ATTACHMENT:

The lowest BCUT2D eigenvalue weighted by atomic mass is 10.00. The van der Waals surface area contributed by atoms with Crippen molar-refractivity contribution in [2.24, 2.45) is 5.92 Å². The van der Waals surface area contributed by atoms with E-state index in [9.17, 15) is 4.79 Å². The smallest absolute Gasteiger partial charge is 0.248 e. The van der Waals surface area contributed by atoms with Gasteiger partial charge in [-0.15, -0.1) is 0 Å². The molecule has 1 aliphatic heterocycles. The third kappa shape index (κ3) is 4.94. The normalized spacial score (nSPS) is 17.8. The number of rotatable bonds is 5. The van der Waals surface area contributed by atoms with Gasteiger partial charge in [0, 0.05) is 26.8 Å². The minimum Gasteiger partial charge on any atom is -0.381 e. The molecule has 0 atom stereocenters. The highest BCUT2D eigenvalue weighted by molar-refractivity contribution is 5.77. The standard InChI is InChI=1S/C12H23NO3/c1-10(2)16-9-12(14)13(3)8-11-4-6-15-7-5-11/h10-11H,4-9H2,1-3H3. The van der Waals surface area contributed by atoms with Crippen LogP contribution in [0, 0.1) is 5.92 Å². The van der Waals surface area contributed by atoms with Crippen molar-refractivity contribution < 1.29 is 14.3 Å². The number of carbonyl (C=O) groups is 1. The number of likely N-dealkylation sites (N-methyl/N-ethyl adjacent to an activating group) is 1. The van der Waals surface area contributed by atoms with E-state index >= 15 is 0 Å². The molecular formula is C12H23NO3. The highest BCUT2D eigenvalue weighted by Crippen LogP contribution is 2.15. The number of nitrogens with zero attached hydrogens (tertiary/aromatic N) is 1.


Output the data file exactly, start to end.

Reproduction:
The lowest BCUT2D eigenvalue weighted by atomic mass is 10.00. The van der Waals surface area contributed by atoms with Crippen molar-refractivity contribution in [2.24, 2.45) is 5.92 Å². The van der Waals surface area contributed by atoms with E-state index in [9.17, 15) is 4.79 Å². The smallest absolute Gasteiger partial charge is 0.248 e. The van der Waals surface area contributed by atoms with Gasteiger partial charge in [-0.15, -0.1) is 0 Å². The molecule has 1 aliphatic heterocycles. The third kappa shape index (κ3) is 4.94. The normalized spacial score (nSPS) is 17.8. The number of rotatable bonds is 5. The van der Waals surface area contributed by atoms with Gasteiger partial charge in [0, 0.05) is 26.8 Å². The minimum Gasteiger partial charge on any atom is -0.381 e. The molecule has 0 atom stereocenters. The highest BCUT2D eigenvalue weighted by molar-refractivity contribution is 5.77. The standard InChI is InChI=1S/C12H23NO3/c1-10(2)16-9-12(14)13(3)8-11-4-6-15-7-5-11/h10-11H,4-9H2,1-3H3. The van der Waals surface area contributed by atoms with Crippen LogP contribution in [0, 0.1) is 5.92 Å². The van der Waals surface area contributed by atoms with Crippen molar-refractivity contribution < 1.29 is 14.3 Å². The number of carbonyl (C=O) groups is 1. The number of likely N-dealkylation sites (N-methyl/N-ethyl adjacent to an activating group) is 1. The van der Waals surface area contributed by atoms with E-state index >= 15 is 0 Å². The molecular formula is C12H23NO3. The highest BCUT2D eigenvalue weighted by Crippen LogP contribution is 2.15. The number of nitrogens with zero attached hydrogens (tertiary/aromatic N) is 1.